Manufacturing Recruitment Challenges and Tips to Build and Keep a Strong Staff
Manufacturing jobs account for approximately 8.6% of all jobs in the U.S., with an expectation that more than 3.5 million in additional workers will be needed within the next decade. Will your company be able to keep up with the worker demand?
What Are the Biggest Challenges?
Not only does the current staffing shortage affect many industries, but manufacturing has a particular dearth of qualified candidates. As the older generations retire, younger employees are needed and yet they are less interested in going into manufacturing than previous generations. Why?
It’s a cycle that starts with recruitment issues, then lack of employee engagement followed up with the discouragement of education and training, and finally, safety concerns. By addressing these issues, manufacturing firms would be better able to build and retain the highly specialized staff they need.
Despite the (untrue) speculation that manufacturing jobs are being taken over by machines, humans with problem-solving capabilities and specialized skills are needed in manufacturing more than ever. Finding these highly qualified candidates is not easy for any human resources department and it takes a lot of time, money and knowledge to hire qualified employees.
The turnover rate for manufacturing positions is high due in part due to a lack of employee engagement and also in part because of safety concerns. Young people hear about a manufacturer that doesn’t care about the safety and care of their employees and are unwilling to take those chances. Ensuring that your business is known for its safety record and practices will help to attract those younger employees that might otherwise be scared off.
Education and training should be included at every level, for every position. Crucial to keeping a highly skilled workforce in place is ensuring that continuing education, training, and professional development are encouraged. This prevents further turnover and also provides higher levels of job satisfaction and employee engagement. Consider offering apprenticeships, if you are not already doing so as this will draw more interest to an open position. You would be able to train a new employee while instilling loyalty, all a smaller cost than other employee roles.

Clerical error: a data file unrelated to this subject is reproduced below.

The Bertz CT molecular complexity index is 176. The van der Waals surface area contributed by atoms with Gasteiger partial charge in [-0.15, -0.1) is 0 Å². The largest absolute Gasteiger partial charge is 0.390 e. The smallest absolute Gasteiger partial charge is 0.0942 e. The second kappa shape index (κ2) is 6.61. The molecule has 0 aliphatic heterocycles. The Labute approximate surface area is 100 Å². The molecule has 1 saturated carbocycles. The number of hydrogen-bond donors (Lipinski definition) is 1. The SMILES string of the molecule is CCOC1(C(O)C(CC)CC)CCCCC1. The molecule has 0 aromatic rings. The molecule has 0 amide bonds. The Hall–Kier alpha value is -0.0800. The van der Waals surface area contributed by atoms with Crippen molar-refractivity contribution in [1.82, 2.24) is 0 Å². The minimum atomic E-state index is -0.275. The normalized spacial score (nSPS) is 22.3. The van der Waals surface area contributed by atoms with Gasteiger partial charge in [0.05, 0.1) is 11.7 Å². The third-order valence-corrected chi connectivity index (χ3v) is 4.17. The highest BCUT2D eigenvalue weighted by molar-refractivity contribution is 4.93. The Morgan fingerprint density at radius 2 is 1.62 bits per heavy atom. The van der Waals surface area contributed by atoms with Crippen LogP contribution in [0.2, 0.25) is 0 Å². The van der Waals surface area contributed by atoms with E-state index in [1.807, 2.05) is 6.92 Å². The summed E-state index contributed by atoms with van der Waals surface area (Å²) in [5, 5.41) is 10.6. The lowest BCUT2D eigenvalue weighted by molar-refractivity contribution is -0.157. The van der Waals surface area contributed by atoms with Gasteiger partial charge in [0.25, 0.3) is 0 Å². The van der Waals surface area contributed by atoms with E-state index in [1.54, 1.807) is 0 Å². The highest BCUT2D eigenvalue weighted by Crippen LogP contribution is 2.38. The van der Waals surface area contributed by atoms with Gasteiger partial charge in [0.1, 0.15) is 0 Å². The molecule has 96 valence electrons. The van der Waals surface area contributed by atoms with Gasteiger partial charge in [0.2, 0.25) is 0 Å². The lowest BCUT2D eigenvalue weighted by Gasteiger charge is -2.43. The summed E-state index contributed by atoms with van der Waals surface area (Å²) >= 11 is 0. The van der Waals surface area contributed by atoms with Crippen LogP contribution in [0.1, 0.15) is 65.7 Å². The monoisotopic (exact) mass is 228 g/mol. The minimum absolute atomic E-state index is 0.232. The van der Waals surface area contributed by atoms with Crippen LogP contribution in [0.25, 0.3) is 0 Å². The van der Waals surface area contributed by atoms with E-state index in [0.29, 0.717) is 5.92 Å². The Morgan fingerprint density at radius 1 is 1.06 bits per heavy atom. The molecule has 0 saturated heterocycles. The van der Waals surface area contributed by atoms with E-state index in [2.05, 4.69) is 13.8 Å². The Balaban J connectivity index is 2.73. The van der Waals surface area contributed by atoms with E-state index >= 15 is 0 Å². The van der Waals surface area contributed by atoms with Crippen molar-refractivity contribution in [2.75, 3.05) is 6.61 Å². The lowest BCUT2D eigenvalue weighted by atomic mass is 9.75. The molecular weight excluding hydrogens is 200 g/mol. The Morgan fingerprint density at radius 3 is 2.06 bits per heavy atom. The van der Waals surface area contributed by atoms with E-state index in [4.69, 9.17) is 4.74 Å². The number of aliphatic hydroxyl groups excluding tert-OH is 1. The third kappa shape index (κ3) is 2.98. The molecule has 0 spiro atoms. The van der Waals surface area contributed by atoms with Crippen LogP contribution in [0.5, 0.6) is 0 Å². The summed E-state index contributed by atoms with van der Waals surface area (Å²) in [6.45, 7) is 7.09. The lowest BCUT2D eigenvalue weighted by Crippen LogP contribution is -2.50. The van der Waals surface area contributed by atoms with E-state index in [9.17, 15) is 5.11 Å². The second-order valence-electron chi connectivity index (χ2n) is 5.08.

This includes treating safety training as a priority and making it a part of the everyday operations of the business. Management especially should set the example by ensuring they are following all safety guidelines and implementing regular safety training.
How a PEO Can Help Address These Challenges
Handling these types of employee management issues can be expensive, time-consuming and draining on other resources. Having a Professional Employer Organization (PEO) handle these concerns can free up money and time, while also succeeding in creating the staff you dream of. See how we helped a customer do just that here.
PEOs also have a larger budget and a wider reach than individual companies. This means they can afford to do the specialized searches and legwork needed to find the candidates your business needs.
PEOs entice potential employees to consider working for you by:
Offering benefits packages that single employers might not be able to provide.
Giving you the ability to offer higher salaries due to the lower costs of benefits.
Providing more employee engagement as your efforts focus more on the retention instead of the acquisition of new employees.
Helping coordinate risk management in multiple locations.
Advising how to create and implement risk management programs anywhere you need them
Need help recruiting for manufacturing positions or help with employee retention? A leader in the human resources outsourcing industry, G&A Partners combines HR expertise with innovative technology to deliver the service and solutions businesses need to more effectively manage their workforce, from hire to retire. Call us today at 866-634-6713 or schedule your free consultation.